The Brazilian Southeast

Southeastern Brazil encompasses the wealthy and historic state of Minas Gerais and its capital city of Belo Horizonte. Built on a gold boom in the seventeenth century, Portuguese settlers, Brazilians from other regions, and African slaves flooded the region, which at one point at the end of the eighteenth century was digging up half of the world's gold. The wild, and often violent gold rush left its legacy in historical architecture dotting the many hills of Minas Gerais.

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Belo Horizonte
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Downtown Belo HorizonteBelo Horizonte, capital of Minas Gerais and Brazil's third largest city, has its roots in the art-nouveau movement, characterized by Ordem e Progresso (Order and Progress), the motto on the new Brazilian flag. The then mayor (and later President) Juscelino Kubitschek hired architect Oscar Niemeyer to design the city, resulting in wide avenues, gorgeous urban parks, and expansive skylines. The cosmopolitan neighborhoods of Savassi and Lourdes are sure to delight, while you should be sure to head to the Mercado Central for some of the finest local produce around. Today Belo Horizonte boasts one of the finest arts scenes in Brazil, and its denizens are noted for their friendliness and openness.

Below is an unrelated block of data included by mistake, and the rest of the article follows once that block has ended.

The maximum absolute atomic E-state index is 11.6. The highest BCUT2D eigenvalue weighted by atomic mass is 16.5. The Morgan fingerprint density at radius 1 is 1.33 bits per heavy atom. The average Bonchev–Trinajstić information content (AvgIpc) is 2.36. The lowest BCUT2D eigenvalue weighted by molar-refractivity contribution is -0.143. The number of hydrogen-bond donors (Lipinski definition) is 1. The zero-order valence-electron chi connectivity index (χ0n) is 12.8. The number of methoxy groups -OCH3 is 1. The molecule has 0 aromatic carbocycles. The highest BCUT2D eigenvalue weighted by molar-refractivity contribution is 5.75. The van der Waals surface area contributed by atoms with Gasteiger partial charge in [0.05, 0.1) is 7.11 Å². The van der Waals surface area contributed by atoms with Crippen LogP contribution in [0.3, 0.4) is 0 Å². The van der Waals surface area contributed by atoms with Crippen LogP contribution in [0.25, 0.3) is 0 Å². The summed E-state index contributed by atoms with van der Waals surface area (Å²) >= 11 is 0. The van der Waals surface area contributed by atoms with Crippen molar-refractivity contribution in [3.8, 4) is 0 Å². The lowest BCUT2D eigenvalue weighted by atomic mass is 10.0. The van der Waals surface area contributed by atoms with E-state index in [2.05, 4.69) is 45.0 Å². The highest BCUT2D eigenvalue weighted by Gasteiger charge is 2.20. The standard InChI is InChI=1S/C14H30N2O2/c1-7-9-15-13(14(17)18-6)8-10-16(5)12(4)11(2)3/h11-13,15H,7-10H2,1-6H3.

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Around Minas Gerais
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Church in Ouro PretoMinas Gerias state is one of Brazil's largest, both geographically and population wise, with over 20 million inhabitants and an area of over half a million square kilometers. While Minas feels the cultural pulls of its larger and more prominent neighbors of Rio and Sao Paulo, it has developed a culture all its own, characterized by beautiful historical architecture, great food, and remarkable ecological biodiversity. Towns such as Ouro Preto, Mariana, and Diamantina have long delighted tourists, and the Serra do Espinhaco, a jagged rock formation that traverses the length of the state, was recently named a Unesco Biosphere Reserve. You are sure to enjoy eating food cooked fogao a lenha, the traditional Minas style in a wood-burning stove.

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